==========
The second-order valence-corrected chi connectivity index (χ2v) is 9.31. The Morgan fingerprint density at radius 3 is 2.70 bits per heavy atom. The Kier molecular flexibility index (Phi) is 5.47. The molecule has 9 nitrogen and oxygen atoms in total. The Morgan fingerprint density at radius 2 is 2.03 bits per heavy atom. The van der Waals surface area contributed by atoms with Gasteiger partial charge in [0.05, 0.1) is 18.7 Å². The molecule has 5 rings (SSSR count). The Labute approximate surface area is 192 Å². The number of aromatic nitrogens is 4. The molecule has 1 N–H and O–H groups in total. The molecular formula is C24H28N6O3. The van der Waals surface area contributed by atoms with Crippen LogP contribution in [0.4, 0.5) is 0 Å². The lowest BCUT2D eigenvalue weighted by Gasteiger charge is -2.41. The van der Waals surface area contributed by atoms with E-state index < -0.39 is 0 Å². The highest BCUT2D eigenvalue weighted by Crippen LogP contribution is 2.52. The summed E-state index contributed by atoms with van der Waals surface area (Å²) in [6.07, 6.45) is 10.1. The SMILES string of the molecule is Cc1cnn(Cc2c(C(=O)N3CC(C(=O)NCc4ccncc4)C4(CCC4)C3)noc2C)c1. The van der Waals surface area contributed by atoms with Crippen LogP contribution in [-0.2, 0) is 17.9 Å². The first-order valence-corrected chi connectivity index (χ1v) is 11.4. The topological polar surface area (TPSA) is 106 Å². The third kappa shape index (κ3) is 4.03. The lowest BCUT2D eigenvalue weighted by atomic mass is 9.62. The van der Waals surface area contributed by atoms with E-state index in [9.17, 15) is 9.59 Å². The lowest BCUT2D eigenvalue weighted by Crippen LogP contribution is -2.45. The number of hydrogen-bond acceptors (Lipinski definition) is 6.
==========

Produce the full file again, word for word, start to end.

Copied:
The second-order valence-corrected chi connectivity index (χ2v) is 9.31. The Morgan fingerprint density at radius 3 is 2.70 bits per heavy atom. The Kier molecular flexibility index (Phi) is 5.47. The molecule has 9 nitrogen and oxygen atoms in total. The Morgan fingerprint density at radius 2 is 2.03 bits per heavy atom. The van der Waals surface area contributed by atoms with Gasteiger partial charge in [0.05, 0.1) is 18.7 Å². The molecule has 5 rings (SSSR count). The Labute approximate surface area is 192 Å². The number of aromatic nitrogens is 4. The molecule has 1 N–H and O–H groups in total. The molecular formula is C24H28N6O3. The van der Waals surface area contributed by atoms with Crippen LogP contribution in [0.4, 0.5) is 0 Å². The lowest BCUT2D eigenvalue weighted by Gasteiger charge is -2.41. The van der Waals surface area contributed by atoms with E-state index < -0.39 is 0 Å². The highest BCUT2D eigenvalue weighted by Crippen LogP contribution is 2.52. The summed E-state index contributed by atoms with van der Waals surface area (Å²) in [6.07, 6.45) is 10.1. The SMILES string of the molecule is Cc1cnn(Cc2c(C(=O)N3CC(C(=O)NCc4ccncc4)C4(CCC4)C3)noc2C)c1. The van der Waals surface area contributed by atoms with Crippen LogP contribution in [-0.2, 0) is 17.9 Å². The first-order valence-corrected chi connectivity index (χ1v) is 11.4. The topological polar surface area (TPSA) is 106 Å². The third kappa shape index (κ3) is 4.03. The lowest BCUT2D eigenvalue weighted by atomic mass is 9.62. The van der Waals surface area contributed by atoms with E-state index in [9.17, 15) is 9.59 Å². The lowest BCUT2D eigenvalue weighted by Crippen LogP contribution is -2.45. The number of hydrogen-bond acceptors (Lipinski definition) is 6.